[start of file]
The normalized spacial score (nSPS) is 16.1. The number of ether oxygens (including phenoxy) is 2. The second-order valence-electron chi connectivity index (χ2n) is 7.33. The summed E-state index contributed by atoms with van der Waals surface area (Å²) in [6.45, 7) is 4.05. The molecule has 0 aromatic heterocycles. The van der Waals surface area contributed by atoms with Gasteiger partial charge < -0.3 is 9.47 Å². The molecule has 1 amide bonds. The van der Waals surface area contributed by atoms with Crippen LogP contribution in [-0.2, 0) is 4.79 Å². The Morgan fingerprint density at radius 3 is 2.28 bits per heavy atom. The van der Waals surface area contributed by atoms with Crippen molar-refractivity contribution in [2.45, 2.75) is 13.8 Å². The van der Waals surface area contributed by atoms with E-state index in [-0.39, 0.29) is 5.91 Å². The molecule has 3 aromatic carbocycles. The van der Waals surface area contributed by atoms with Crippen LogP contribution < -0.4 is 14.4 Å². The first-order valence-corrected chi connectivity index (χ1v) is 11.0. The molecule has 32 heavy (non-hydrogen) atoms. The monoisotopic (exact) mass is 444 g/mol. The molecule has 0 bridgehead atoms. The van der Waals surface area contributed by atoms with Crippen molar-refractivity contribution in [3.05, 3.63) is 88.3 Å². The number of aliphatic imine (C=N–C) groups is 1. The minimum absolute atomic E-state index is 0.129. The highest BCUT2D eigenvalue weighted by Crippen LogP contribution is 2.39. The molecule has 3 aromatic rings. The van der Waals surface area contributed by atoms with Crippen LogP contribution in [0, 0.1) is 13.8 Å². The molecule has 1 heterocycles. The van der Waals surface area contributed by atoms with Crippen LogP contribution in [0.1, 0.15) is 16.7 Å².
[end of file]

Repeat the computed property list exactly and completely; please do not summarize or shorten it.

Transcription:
The normalized spacial score (nSPS) is 16.1. The number of ether oxygens (including phenoxy) is 2. The second-order valence-electron chi connectivity index (χ2n) is 7.33. The summed E-state index contributed by atoms with van der Waals surface area (Å²) in [6.45, 7) is 4.05. The molecule has 0 aromatic heterocycles. The van der Waals surface area contributed by atoms with Gasteiger partial charge < -0.3 is 9.47 Å². The molecule has 1 amide bonds. The van der Waals surface area contributed by atoms with Crippen LogP contribution in [-0.2, 0) is 4.79 Å². The Morgan fingerprint density at radius 3 is 2.28 bits per heavy atom. The van der Waals surface area contributed by atoms with Crippen molar-refractivity contribution in [2.45, 2.75) is 13.8 Å². The van der Waals surface area contributed by atoms with E-state index in [-0.39, 0.29) is 5.91 Å². The molecule has 3 aromatic carbocycles. The van der Waals surface area contributed by atoms with Crippen LogP contribution < -0.4 is 14.4 Å². The first-order valence-corrected chi connectivity index (χ1v) is 11.0. The molecule has 32 heavy (non-hydrogen) atoms. The monoisotopic (exact) mass is 444 g/mol. The molecule has 0 bridgehead atoms. The van der Waals surface area contributed by atoms with Crippen molar-refractivity contribution in [3.05, 3.63) is 88.3 Å². The number of aliphatic imine (C=N–C) groups is 1. The minimum absolute atomic E-state index is 0.129. The highest BCUT2D eigenvalue weighted by Crippen LogP contribution is 2.39. The molecule has 3 aromatic rings. The van der Waals surface area contributed by atoms with Crippen LogP contribution in [0, 0.1) is 13.8 Å². The molecule has 1 heterocycles. The van der Waals surface area contributed by atoms with Crippen LogP contribution in [0.1, 0.15) is 16.7 Å².